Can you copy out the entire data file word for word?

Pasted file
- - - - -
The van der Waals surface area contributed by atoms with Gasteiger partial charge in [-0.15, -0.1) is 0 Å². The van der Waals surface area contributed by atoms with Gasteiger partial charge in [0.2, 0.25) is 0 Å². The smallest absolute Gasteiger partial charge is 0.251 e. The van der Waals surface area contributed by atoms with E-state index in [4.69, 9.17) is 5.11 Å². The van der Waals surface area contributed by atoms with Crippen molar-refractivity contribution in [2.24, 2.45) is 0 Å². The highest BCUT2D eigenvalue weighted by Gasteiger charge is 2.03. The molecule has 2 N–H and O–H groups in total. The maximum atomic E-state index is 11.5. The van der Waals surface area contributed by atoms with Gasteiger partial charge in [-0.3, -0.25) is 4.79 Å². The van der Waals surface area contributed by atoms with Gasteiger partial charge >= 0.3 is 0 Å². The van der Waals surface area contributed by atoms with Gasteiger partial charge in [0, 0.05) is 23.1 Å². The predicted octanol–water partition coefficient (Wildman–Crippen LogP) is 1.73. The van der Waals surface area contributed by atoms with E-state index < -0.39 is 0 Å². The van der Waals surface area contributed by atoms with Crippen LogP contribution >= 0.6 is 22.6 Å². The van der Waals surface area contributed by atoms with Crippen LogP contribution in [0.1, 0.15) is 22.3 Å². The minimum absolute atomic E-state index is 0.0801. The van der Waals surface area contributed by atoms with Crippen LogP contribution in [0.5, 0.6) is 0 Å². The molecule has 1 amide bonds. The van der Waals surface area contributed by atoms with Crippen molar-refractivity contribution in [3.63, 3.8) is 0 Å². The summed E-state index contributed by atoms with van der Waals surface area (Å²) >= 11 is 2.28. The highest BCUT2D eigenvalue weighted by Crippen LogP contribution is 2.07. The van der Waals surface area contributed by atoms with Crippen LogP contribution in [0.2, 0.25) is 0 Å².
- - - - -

The van der Waals surface area contributed by atoms with Gasteiger partial charge in [-0.15, -0.1) is 0 Å². The van der Waals surface area contributed by atoms with Gasteiger partial charge in [0.2, 0.25) is 0 Å². The smallest absolute Gasteiger partial charge is 0.251 e. The van der Waals surface area contributed by atoms with E-state index in [4.69, 9.17) is 5.11 Å². The van der Waals surface area contributed by atoms with Crippen molar-refractivity contribution in [2.24, 2.45) is 0 Å². The highest BCUT2D eigenvalue weighted by Gasteiger charge is 2.03. The molecule has 2 N–H and O–H groups in total. The maximum atomic E-state index is 11.5. The van der Waals surface area contributed by atoms with Gasteiger partial charge in [-0.3, -0.25) is 4.79 Å². The van der Waals surface area contributed by atoms with Gasteiger partial charge >= 0.3 is 0 Å². The van der Waals surface area contributed by atoms with Gasteiger partial charge in [0, 0.05) is 23.1 Å². The predicted octanol–water partition coefficient (Wildman–Crippen LogP) is 1.73. The van der Waals surface area contributed by atoms with E-state index < -0.39 is 0 Å². The van der Waals surface area contributed by atoms with Crippen LogP contribution >= 0.6 is 22.6 Å². The van der Waals surface area contributed by atoms with Crippen LogP contribution in [0.1, 0.15) is 22.3 Å². The minimum absolute atomic E-state index is 0.0801. The van der Waals surface area contributed by atoms with Crippen LogP contribution in [0.5, 0.6) is 0 Å². The molecule has 1 amide bonds. The van der Waals surface area contributed by atoms with Crippen molar-refractivity contribution in [3.63, 3.8) is 0 Å². The summed E-state index contributed by atoms with van der Waals surface area (Å²) >= 11 is 2.28. The highest BCUT2D eigenvalue weighted by Crippen LogP contribution is 2.07. The van der Waals surface area contributed by atoms with Crippen LogP contribution in [0.2, 0.25) is 0 Å².